“If this isn’t every flipped house, then I don’t know what it is. Look at that kitchen,” Bryan Stanley says to the camera as he pans it around a newly renovated home kitchen. “The gray kind weathered kind of vinyl flooring, white subway tile….” He trails off, heading toward the sink. “Just the most basic granite or quartz, whatever the heck countertops those are. And dishwasher…” he starts to wiggle the dishwasher. “Not installed.” Indeed, it isn’t. He heads across the room to open a white cupboard and gently scratches the corner near the chrome knob. “Cheap cabinets. This is every time.”
It’s an incredibly satisfying roast of a hyper-specific thing that you may have never noticed, but once you do, you’ll see everywhere (that kitchen IS ubiquitous) that pits us (people who believe we have good taste) against them (bad, greedy flippers). This is what TikTok is perfect for, and of course, the video went viral.
Stanley does not do viral dances or comedy or any of the things TikTok stars are known for. He’s a 35-year-old home inspector in Kansas City, Missouri, who typically wears khakis and a collared work shirt with his company logo on it. He started posting videos of his home inspections last year. He’s been shocked by not only how many people want to watch his videos, but also seen how they have drummed up his business. He’s gotten several clients who reached out over TikTok, something that has never happened on Facebook or Instagram. “On Instagram, people don’t want your stock photos, or your vague ‘let me help you if you’re in the market’ messaging,” he told BuzzFeed News. “TikTok shows a person and a personality more than Instagram would for this kind of content.”
Across TikTok, content about real estate — tours of beautiful homes, roasting of McMansions, home inspectors, real estate agents, mortgage advice, DIY how-tos — is flourishing.
One reason for the explosion of this content is a pandemic-related surge even among people who aren’t anywhere close to buying a house. As people are trapped inside their homes, they’re compelled to both the escapism of browsing Zillow and the desire to fix up their current surroundings.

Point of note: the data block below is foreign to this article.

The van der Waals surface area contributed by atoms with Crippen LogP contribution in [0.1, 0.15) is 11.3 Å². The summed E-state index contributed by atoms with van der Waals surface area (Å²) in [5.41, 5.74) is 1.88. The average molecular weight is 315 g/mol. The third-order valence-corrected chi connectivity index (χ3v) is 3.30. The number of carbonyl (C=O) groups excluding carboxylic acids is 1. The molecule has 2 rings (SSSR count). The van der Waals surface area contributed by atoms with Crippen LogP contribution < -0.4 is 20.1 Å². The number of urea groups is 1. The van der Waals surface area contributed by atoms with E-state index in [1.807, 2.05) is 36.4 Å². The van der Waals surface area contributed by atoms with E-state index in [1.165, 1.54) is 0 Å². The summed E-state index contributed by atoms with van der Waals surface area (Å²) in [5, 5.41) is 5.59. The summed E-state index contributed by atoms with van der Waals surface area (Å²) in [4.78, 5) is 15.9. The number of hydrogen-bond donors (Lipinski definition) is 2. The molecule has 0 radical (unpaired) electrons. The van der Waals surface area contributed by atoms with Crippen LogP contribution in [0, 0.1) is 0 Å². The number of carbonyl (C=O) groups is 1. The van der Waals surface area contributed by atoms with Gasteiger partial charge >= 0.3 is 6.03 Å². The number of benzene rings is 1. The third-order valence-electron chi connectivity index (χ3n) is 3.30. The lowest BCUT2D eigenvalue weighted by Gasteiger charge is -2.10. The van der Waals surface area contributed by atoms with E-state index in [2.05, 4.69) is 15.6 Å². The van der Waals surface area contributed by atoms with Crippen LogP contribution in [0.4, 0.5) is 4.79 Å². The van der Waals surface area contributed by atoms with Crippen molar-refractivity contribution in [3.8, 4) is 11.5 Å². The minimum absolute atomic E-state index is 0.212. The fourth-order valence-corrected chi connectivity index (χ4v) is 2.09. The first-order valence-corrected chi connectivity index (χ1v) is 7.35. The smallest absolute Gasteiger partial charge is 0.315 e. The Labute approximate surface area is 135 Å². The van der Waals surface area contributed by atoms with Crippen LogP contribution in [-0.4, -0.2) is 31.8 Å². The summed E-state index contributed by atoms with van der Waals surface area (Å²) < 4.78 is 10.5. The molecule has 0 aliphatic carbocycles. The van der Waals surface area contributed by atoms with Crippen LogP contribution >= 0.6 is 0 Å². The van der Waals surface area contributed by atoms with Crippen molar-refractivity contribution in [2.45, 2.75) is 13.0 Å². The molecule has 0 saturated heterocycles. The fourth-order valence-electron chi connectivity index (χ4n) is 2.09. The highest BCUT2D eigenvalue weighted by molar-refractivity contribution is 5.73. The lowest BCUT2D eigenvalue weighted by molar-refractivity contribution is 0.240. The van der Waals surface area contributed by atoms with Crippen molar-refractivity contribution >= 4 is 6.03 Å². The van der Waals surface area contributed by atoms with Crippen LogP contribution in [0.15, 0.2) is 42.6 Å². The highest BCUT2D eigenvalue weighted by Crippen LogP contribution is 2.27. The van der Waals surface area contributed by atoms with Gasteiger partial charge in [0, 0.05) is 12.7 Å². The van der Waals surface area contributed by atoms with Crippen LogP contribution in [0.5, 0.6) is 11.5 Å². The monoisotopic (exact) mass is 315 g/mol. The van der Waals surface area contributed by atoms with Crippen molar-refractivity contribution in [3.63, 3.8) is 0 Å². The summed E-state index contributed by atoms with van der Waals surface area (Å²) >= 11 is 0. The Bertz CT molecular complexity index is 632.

Another is that millennials are now on TikTok, and they’re buying homes. One of those slightly older people who fell into Real Estate TikTok is Cynthia Guerrero. “My husband and I became obsessed during the pandemic,” she told BuzzFeed News. “We had nothing to do so we downloaded TikTok. We watch TikToks together before going to bed.” While she loved watching HGTV and had had Zillow on her phone to browse for a long time, she wasn’t actively looking to buy a house. Then she saw a house tour of a newly constructed home in Forney, Texas, posted by a local real estate agent, and she fell in love. Her family will be moving in in April.
This isn’t even the only house that the agent, Joseph Felling, has sold over TikTok. Nicholas Pierce and his wife closed this month on a house outside of Dallas they bought with Felling after seeing a similar model home on his account.
In addition to those two homes he’s closed on, he has about 20 to 25 new clients that came over the app. “How did I get into TikTok? COVID times,” Felling told BuzzFeed News. “You’re sitting on the couch, listening to this whole thing about Trump is going to take it down, and I wanted to check it out. I started scrolling and said, Wow, there’s something there.”
Felling’s videos are typically tours of moderately priced but attractive homes in the Dallas–Fort Worth suburbs with a caption like “This is what $350,990 will get you in Allen, TX” (residents of large expensive cities should be advised to view these with a trigger warning).